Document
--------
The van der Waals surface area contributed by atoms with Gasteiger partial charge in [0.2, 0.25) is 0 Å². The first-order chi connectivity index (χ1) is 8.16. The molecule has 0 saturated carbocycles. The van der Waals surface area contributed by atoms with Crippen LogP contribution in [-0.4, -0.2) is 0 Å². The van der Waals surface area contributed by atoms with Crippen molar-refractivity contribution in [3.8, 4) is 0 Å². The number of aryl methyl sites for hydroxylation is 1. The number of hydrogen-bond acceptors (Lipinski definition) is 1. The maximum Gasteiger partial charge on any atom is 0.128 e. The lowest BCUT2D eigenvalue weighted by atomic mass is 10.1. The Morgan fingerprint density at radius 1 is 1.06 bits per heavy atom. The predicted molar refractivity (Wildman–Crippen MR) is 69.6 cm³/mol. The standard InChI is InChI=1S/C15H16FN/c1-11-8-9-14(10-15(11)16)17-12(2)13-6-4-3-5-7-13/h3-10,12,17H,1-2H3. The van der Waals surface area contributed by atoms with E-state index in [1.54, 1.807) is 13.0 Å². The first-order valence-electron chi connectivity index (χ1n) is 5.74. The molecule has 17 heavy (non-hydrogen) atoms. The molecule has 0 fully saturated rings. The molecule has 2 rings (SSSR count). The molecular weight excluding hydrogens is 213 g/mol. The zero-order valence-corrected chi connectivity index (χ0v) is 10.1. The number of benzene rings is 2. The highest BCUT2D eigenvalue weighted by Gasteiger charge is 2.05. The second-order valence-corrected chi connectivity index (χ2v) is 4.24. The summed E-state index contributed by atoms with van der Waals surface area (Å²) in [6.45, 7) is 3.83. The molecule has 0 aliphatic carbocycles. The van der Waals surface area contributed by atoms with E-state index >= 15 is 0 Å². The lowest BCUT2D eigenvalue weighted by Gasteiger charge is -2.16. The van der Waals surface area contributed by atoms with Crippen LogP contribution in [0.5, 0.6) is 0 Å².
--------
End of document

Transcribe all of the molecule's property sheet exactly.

The van der Waals surface area contributed by atoms with Gasteiger partial charge in [0.2, 0.25) is 0 Å². The first-order chi connectivity index (χ1) is 8.16. The molecule has 0 saturated carbocycles. The van der Waals surface area contributed by atoms with Crippen LogP contribution in [-0.4, -0.2) is 0 Å². The van der Waals surface area contributed by atoms with Crippen molar-refractivity contribution in [3.8, 4) is 0 Å². The number of aryl methyl sites for hydroxylation is 1. The number of hydrogen-bond acceptors (Lipinski definition) is 1. The maximum Gasteiger partial charge on any atom is 0.128 e. The lowest BCUT2D eigenvalue weighted by atomic mass is 10.1. The Morgan fingerprint density at radius 1 is 1.06 bits per heavy atom. The predicted molar refractivity (Wildman–Crippen MR) is 69.6 cm³/mol. The standard InChI is InChI=1S/C15H16FN/c1-11-8-9-14(10-15(11)16)17-12(2)13-6-4-3-5-7-13/h3-10,12,17H,1-2H3. The van der Waals surface area contributed by atoms with E-state index in [1.54, 1.807) is 13.0 Å². The first-order valence-electron chi connectivity index (χ1n) is 5.74. The molecule has 17 heavy (non-hydrogen) atoms. The molecule has 0 fully saturated rings. The molecule has 2 rings (SSSR count). The molecular weight excluding hydrogens is 213 g/mol. The zero-order valence-corrected chi connectivity index (χ0v) is 10.1. The number of benzene rings is 2. The highest BCUT2D eigenvalue weighted by Gasteiger charge is 2.05. The second-order valence-corrected chi connectivity index (χ2v) is 4.24. The summed E-state index contributed by atoms with van der Waals surface area (Å²) in [6.45, 7) is 3.83. The molecule has 0 aliphatic carbocycles. The van der Waals surface area contributed by atoms with E-state index >= 15 is 0 Å². The lowest BCUT2D eigenvalue weighted by Gasteiger charge is -2.16. The van der Waals surface area contributed by atoms with Crippen LogP contribution in [0.5, 0.6) is 0 Å².